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London should Trust Autogas to Help Clear the Air

A rebate for Autogas cars from London’s renown congestion charge would incentivise many drivers to transition to cleaner fuels.

The re-introduction of the exemption from London’s famed congestion charge for vehicles powered by LPG – or at least a significant rebate – could help improve the health of Londoners. This measure along with incentives to buy Autogas vehicles or have existing ones converted are sure to boost the number of cleaner cars entering the charging zone.

The re-introduction of the exemption from London’s famed congestion charge for vehicles powered by LPG – or at least a significant rebate – could help improve the health of Londoners. This measure along with incentives to buy Autogas vehicles or have existing ones converted are sure to boost the number of cleaner cars entering the charging zone.

New research by King’s College London has revealed that 9,400 die each year in London as a result of long-term exposure to air pollution, more than twice as many people as previously thought. The premature deaths are caused by two key pollutants, nitrogen dioxide (NO2) and fine particulates (PM2.5) which are both significantly lower in vehicles powered by Autogas LPG compared with both petrol and diesel. NO2 emissions from Autogas vehicles are up to 80% lower than diesel and particulates are up to 98% lower than diesel.

“These latest figures are incredibly worrying and show that immediate action is required by the Mayor’s office to protect the health and save the lives of those living and travelling into the city,” said Linda Gomersall, general manager, Autogas Ltd.

The latest news about the British Capital’s poor air quality comes only months after the Supreme Court ordered the UK Government to expedite the improvement of air quality across the UK as it continues to miss EU targets. At the same time, Bromley and Sutton were the only two boroughs in London to actually meet average NO2 limits in 2013.

Studies such as the one from King’s College clearly identify diesel cars (even the newest) as the main cause to air pollution in the cities. The situation is worsening, as working incentive programmes have been retired. Until only a few years back, Autogas drivers were rewarded for choosing LPG. Motorists travelling into London on Autogas received a 100% discount from the congestion charge. Ever since the Mayor’s office did away with this measure in addition to the conversion incentives also being withdrawn, a large majority of drivers overlook this clean and convenient alternative, and choose more polluting diesels.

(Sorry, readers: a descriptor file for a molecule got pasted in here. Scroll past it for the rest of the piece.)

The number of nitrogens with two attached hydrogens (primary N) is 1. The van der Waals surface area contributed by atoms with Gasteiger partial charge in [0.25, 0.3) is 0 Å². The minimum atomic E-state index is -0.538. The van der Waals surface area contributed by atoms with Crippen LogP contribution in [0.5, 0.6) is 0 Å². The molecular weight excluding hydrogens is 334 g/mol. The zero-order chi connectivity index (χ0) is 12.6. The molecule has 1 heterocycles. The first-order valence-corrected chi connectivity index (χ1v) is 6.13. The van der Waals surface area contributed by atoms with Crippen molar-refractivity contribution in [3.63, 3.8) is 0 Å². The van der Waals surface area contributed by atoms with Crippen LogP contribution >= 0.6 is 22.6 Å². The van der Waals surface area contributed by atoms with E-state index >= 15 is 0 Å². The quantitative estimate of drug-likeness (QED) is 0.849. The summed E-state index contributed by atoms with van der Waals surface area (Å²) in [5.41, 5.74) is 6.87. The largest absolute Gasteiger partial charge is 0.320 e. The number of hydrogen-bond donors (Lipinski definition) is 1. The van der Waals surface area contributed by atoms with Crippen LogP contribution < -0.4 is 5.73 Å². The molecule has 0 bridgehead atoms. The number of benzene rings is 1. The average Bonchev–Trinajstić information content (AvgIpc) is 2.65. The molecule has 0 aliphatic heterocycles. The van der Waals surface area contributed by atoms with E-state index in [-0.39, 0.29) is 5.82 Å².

The way eligibility for a congestion charge rebate is currently set up measuring only CO2 focusses on the drivetrain technology while it has been proven, that the quality of exhaust emissions varies not only with the carbon content of the fuel but also with the way the fuel burns. Transport for London is performing a stakeholder consultation on prescriptions for taxis from 2020 on. While they must be zero emission capable (that is either be battery-electric or at least plug-in hybrid vehilces) Everyone – even private individuals – may voice their opinion regarding these future measures. The consultation and the Mayor’s office general approach can be accessed here and here directly.

The Mayor’s office had previously stated that the Greener Vehicle Discount (GDV) had been replaced by the Ultra Low Emission vehicle Discount (ULED) as “the increasing number of cars qualifying for the discount eroded the congestion and emissions benefits of the Congestion Charge scheme.” This explanation can leave the impression that the purpose of the charge is mainly to levy a tax and not really to clear the air.

The introduction of a discount for Auocars and offering conversion incentives once again, many motorists will be encouraged back to the cleaner fuel and we can start making an immediate improvement in London’s air quality. The missing income from cleaner vehicles’ reduced charges can be compensated by increasing the charges for conventional vehicles. Read more…